Texture is moderately fine, similar to ‘Bartlett’ and ‘Beurré Anjou’. Juiciness is moderate, also similar to ‘Beurré Anjou’. At AFRS, fruit harvested from –2 to +7 d in relation to ‘Bartlett’ and stored at –1 °C air for up to 16 weeks and did not ripen when exposed to 20 °C for 7 d; fruit harvested 14 to 24 d after ‘Bartlett’ ripened normally to a soft, fine-grained, melting, juicy texture at 20 °C after 11 weeks of cold storage; fruit harvested from 29 to 35 d after ‘Bartlett’ ripened after 6 weeks of cold storage. Fruit evaluated at harvest 14 to 35 d after Bartlett at AFRS and up to 36 d after ‘Bartlett’ at MCAREC was firm, crisp, and juicy. The fruit maintained its crisp, juicy texture when evaluated immediately on removal from cold storage for a period of up to 5 months. At MCAREC, when fruit was harvested at the earliest maturity (15 d after ‘Bartlett’ at a firmness of 53 N), between 30 and 60 d of cold storage (–1 °C air) was necessary to ripen to a soft texture (Table 3); however, delaying harvest timing by 1 to 3 weeks shortened the chill requirement to less than 30 d (Table 3). Fruit were capable of storage up to 5 months in regular air without loss of ripening capacity at Hood River. Internal breakdown and premature ripening have not been observed. Flavor is mildly sweet with a light aroma, intermediate between ‘Bartlett’ and ‘Beurré Anjou’. In 1-year trials at Gerbers, Fremont, MI, the Brix, acidity, texture, and consistency of ‘Gem’ were considered promising for baby food use. The only concern was a slight gray–green cast to the processed puree.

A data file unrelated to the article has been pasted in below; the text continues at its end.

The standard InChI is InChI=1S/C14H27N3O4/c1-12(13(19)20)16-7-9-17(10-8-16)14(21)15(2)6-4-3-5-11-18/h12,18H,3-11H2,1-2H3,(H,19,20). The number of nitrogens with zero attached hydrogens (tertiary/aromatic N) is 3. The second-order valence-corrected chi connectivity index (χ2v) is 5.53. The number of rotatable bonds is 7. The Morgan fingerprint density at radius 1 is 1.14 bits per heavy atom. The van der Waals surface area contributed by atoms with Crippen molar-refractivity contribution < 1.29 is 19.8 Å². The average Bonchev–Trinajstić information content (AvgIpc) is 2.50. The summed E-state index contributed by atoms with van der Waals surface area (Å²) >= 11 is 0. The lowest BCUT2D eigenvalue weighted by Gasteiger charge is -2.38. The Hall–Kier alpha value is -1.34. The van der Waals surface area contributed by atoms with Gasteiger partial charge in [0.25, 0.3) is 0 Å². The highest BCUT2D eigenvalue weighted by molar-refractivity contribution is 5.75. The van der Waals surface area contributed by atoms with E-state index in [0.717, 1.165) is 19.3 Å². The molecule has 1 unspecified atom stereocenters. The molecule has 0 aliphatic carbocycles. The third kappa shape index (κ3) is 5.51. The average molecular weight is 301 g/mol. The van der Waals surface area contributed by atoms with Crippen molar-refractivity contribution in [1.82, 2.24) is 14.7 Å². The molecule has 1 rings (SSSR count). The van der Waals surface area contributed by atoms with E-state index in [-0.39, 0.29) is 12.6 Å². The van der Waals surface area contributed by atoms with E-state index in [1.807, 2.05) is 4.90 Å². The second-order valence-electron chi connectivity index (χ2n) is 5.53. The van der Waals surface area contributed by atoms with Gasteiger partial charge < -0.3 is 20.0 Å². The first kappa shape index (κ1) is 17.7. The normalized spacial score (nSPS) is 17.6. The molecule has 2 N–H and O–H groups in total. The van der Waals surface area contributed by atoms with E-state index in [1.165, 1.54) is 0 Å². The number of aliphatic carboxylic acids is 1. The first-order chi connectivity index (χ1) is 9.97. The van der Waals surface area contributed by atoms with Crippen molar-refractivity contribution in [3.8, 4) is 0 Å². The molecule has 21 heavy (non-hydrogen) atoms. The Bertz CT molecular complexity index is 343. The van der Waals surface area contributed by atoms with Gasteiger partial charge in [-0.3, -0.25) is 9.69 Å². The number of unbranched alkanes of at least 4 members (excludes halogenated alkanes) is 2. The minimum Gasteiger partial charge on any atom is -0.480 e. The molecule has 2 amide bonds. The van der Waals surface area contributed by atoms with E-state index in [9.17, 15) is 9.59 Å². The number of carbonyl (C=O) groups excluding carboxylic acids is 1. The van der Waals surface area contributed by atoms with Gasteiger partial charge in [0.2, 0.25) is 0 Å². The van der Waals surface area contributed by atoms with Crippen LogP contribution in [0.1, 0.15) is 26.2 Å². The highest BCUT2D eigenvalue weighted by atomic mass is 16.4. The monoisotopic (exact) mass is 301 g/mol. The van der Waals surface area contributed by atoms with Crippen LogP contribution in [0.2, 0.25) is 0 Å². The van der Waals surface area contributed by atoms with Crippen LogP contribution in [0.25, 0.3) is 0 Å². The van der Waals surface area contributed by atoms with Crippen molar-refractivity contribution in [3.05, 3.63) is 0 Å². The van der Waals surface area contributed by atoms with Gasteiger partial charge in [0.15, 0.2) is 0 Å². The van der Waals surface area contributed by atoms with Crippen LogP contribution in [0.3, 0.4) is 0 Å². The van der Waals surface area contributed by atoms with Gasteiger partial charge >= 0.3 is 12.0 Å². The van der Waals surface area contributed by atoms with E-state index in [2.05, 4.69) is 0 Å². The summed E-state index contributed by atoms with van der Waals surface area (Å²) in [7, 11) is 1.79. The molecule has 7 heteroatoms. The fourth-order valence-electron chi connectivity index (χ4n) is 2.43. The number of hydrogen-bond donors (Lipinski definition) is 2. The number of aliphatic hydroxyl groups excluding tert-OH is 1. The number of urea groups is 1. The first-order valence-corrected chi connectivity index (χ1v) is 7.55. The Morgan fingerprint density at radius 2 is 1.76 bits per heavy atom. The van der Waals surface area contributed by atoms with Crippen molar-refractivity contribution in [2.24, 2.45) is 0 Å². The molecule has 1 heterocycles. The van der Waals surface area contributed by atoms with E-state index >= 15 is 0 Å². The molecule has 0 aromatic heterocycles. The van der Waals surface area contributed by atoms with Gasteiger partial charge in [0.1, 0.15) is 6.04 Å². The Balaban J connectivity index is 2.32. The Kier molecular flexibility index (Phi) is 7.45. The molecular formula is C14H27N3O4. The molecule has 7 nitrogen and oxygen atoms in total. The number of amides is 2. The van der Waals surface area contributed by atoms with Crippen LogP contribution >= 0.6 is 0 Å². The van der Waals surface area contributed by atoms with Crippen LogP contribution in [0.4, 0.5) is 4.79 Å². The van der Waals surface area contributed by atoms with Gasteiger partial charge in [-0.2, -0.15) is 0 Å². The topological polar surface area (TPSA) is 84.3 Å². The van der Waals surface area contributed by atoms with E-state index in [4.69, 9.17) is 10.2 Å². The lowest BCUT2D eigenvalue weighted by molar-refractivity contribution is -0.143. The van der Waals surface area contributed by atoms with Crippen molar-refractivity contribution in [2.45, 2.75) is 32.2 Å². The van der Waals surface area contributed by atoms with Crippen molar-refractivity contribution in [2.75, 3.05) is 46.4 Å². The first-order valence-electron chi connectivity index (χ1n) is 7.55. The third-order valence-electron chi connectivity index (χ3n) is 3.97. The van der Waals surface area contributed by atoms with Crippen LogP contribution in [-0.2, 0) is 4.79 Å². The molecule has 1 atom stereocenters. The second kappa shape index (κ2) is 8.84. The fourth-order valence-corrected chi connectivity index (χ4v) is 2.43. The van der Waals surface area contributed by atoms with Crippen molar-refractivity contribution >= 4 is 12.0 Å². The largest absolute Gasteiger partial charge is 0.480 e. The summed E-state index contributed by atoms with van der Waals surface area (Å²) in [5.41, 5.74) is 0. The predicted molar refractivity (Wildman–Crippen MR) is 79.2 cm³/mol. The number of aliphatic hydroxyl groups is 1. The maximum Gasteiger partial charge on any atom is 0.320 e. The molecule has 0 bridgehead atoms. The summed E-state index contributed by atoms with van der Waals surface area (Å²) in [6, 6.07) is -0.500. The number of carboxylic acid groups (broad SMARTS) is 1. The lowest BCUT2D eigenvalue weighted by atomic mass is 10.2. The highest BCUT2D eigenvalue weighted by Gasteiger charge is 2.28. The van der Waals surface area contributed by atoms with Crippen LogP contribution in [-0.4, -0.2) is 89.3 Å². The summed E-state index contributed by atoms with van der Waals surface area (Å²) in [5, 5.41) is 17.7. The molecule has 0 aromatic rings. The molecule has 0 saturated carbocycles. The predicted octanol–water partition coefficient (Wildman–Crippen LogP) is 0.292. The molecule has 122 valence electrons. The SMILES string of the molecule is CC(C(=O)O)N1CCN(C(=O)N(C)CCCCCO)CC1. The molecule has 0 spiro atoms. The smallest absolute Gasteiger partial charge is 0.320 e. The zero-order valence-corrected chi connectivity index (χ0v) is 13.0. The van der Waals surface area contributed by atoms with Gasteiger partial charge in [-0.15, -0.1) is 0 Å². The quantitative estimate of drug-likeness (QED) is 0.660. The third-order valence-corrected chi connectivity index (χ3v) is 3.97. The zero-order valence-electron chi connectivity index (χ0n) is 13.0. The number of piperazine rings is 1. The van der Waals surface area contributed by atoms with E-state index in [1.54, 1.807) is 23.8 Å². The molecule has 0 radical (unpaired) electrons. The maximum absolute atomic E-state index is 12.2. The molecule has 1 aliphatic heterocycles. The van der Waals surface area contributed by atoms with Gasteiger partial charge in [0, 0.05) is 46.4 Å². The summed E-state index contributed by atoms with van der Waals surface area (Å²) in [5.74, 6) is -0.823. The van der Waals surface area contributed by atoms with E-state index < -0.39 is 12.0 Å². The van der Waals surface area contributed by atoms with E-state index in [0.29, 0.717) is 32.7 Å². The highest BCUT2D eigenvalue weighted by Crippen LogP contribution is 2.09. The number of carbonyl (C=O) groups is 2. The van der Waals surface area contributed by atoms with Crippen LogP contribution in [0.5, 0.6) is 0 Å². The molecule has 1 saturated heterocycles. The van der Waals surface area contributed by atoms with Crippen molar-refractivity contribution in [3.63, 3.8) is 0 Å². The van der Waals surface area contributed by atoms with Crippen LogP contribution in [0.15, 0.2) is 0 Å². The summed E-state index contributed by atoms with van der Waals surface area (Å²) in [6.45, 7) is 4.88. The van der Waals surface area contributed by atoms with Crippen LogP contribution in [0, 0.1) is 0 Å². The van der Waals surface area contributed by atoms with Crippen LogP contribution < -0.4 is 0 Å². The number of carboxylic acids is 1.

Table 3.